Reya said encouragingly, "It's an important first step."
Brent said, "I never thought we would get even that. Not unless we forced them to. And not for a few more decades at least."
Vila said, "I suppose we did force them, in a way. Well, the aliens did."
There was no hint of melancholy on Avon's face as he stood beside Cally. "They did us a favour. Their exposure and the Commander's actions have achieved something that would never have been possible otherwise."
Argus, who was trying very hard not to put his arm around Reya in order to provide support, said, "And we have another ally who will actively fight any further incursions into this Sector."
Dannon already spoke like a man who carried a great burden. "Yes, we will start to contact the other planets and Alliances."
Gravis said, "That's going to be hard. We're at war with most of them. Where do we even start?"
Brent said, "We have to try. Unfortunately, I doubt if my people will accept me back as their President. They need people who are impartial. They know I'm not."
Marlena said, "The Champions have been providing leadership. They are seen as Guardians of Chandar."
Brent mused, "You mean, let them continue?"
Trist said, "That's not our role." He still felt uncomfortable with the women there but he was trying to adapt. Reya, he could accept, she was already one of the Champions in his eyes. He knew very little about Marlena. The sight of this self-confident and intelligent woman seemed very unnatural. He had resolved to try change but it was still too soon.
Marlena directed a warm and encouraging smile towards him, "No. It's not. But Champions are entrusted with the safety of Chandar. Chandar will not be safe without a leader in these troubled times. The last thing you need is a power vacuum."
Sester spoke up, "Marlena's right. I doubt if the aliens we saw are the only ones."
That produced a flurry of reactions.
Vila wondered how many more shocks his poor stomach could stand today. It wasn't even lunch time yet. A trip to the medical unit and Cally's magical elixirs was in order soon. "You mean there are more?"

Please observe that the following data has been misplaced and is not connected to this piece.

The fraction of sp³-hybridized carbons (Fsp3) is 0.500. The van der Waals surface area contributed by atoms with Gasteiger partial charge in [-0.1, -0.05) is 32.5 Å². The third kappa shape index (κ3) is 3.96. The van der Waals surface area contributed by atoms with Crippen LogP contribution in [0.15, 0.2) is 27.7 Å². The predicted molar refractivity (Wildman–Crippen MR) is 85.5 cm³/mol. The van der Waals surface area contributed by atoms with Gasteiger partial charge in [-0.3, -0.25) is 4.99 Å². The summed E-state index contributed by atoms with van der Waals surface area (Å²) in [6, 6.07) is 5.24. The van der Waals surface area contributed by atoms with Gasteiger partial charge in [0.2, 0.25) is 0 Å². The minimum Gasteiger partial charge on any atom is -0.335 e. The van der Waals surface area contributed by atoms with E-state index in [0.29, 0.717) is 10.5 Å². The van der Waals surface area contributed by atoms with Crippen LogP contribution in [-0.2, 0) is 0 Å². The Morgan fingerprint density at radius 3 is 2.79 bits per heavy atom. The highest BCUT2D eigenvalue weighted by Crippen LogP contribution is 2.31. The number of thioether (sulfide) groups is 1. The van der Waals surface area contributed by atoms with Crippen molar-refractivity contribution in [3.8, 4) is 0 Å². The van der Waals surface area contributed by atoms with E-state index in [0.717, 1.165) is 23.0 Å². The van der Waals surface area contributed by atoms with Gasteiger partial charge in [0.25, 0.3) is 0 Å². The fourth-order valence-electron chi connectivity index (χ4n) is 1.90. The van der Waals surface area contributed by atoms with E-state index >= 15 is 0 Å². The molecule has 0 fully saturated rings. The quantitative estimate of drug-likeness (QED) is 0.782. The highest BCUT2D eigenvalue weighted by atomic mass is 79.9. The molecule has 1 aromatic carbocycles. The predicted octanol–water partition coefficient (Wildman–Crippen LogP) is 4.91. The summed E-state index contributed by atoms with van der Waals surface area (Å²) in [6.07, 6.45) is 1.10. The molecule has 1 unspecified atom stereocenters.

Avon said, "It's a logical assumption. You can't take over an entire planet with only a handful of people."
Argus said, "That's true. It doesn't make tactical sense if they only relied on the few we saw."
Sester nodded. "Thelis and the Champions were the keys. Without them, their plans wouldn't work. But that won't stop them. The ones left will think of something else."
Dannon said, "We'll have to watch out for them."
Gravis said, "But how can we if we don't even know who they are? They can be anyone."
Sester said, "You do have one advantage."
They all turned to him.
Sester was in full psychostrategist mode. "In some ways, the position that the women in your Alliance hold..."
Argus said, "You mean the lack of one."
Sester aimed a friendly look towards his rival. "Yes. It will help you identify who the aliens are."
They all looked confused. Brent asked, "How?"
Sester had that look that Avon got when he thought that something should be obvious. "You ignore your women. You speak in front of them as if they don't matter. It doesn't occur to you that they would have any way to damage you because they have no power in your society. No woman would defy a man in your society unless they're off-worlders like Marlena. Do I need to go on?""